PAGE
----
Carbohydrate chemistry is complex.  This article will hopefully clarify some areas relevant to food and nutrition.

1) sugars

In food labelling, the sugars value given is the total of all mono- and di-saccharides in the product.

Monosaccharides (including glucose, fructose and galactose) are the simplest form of sugars, having one carbon ring in the structure

Disaccharides (including sucrose, lactose and maltose) have two rings: they break down in the digestive system into two monosaccharides (for example sucrose breaks down into glucose and fructose)

2) starch

Starch consists of thousands of glucose units joined together

3) oligosaccharides

Oligosaccharides sit between sugars and starch.  They contain at least three rings, so they do not count as sugars.

This is one reason why the starch and sugars in a food may not add up to the available carbohydrate value.

Oligosaccharides commonly occur in glucose syrups (where starch has been treated to break down mostly into glucose, but a lot of oligosaccharide is also created).  They also occur naturally in some foods, particularly onions.

4) polyols

Polyols have a different structure to sugars, starch and oligosaccharides.  They include glycerol, sorbitol, xylitol and isomalt.  They contribute fewer calories than sugars.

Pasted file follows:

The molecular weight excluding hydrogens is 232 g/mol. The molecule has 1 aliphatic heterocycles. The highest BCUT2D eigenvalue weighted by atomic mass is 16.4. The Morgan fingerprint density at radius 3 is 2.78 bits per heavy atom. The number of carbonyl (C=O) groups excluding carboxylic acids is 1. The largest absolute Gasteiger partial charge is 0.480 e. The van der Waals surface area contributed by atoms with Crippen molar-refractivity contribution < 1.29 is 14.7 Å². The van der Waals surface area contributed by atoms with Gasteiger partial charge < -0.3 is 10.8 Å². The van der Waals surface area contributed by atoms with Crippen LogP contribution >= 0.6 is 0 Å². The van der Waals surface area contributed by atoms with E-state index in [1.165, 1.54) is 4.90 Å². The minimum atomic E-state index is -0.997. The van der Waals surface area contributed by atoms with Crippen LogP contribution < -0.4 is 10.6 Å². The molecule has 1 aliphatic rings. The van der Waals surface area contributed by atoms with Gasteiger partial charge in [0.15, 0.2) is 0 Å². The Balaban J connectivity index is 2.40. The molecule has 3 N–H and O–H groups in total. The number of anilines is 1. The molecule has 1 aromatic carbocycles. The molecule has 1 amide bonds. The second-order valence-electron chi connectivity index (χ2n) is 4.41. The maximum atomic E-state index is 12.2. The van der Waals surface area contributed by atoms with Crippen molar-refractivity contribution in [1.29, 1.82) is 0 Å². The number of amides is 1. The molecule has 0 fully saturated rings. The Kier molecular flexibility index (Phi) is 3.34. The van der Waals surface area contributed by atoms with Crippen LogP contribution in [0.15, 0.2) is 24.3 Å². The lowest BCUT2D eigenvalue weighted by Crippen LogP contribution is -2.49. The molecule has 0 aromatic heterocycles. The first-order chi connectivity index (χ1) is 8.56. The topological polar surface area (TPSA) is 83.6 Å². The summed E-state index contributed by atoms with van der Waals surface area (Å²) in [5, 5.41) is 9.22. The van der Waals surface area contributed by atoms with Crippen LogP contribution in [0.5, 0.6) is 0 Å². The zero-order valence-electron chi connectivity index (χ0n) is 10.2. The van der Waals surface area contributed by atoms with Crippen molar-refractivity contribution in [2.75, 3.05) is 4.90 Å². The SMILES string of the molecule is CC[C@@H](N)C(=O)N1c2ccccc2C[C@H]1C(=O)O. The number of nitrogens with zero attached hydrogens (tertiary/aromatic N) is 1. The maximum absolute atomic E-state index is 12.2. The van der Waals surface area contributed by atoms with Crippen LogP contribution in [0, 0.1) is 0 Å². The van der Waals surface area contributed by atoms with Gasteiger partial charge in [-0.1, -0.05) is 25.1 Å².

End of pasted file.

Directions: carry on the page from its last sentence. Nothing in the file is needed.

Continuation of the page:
5) available carbohydrate

Available carbohydrate is the digestible amount of carbohydrate in the food product.  It, therefore does not include dietary fibre.  In nutrition calculation for a product, available carbohydrate is calculated from the carbohydrate contents of the ingredients.  In lab testing, available carbohydrate is obtained by subtracting fat, protein, fibre, moisture and ash from 100%.  The precision of this method is therefore limited as it can add together a number of smaller inaccuracies.

6) total carbohydrate

Total carbohydrate differs from available carbohydrate only in that it includes fibre.

7) fibre

Fibre is a carbohydrate that cannot be digested by enzymes in the digestive system.  This is a simple enough definition but attempting to measure dietary fibre in the lab is tricky, because we cannot create a digestive system in a lab method.  And the simpler lab methods for dietary fibre may not pick some forms of fibre, especially soluble ones.


Dr. David F. Bartley

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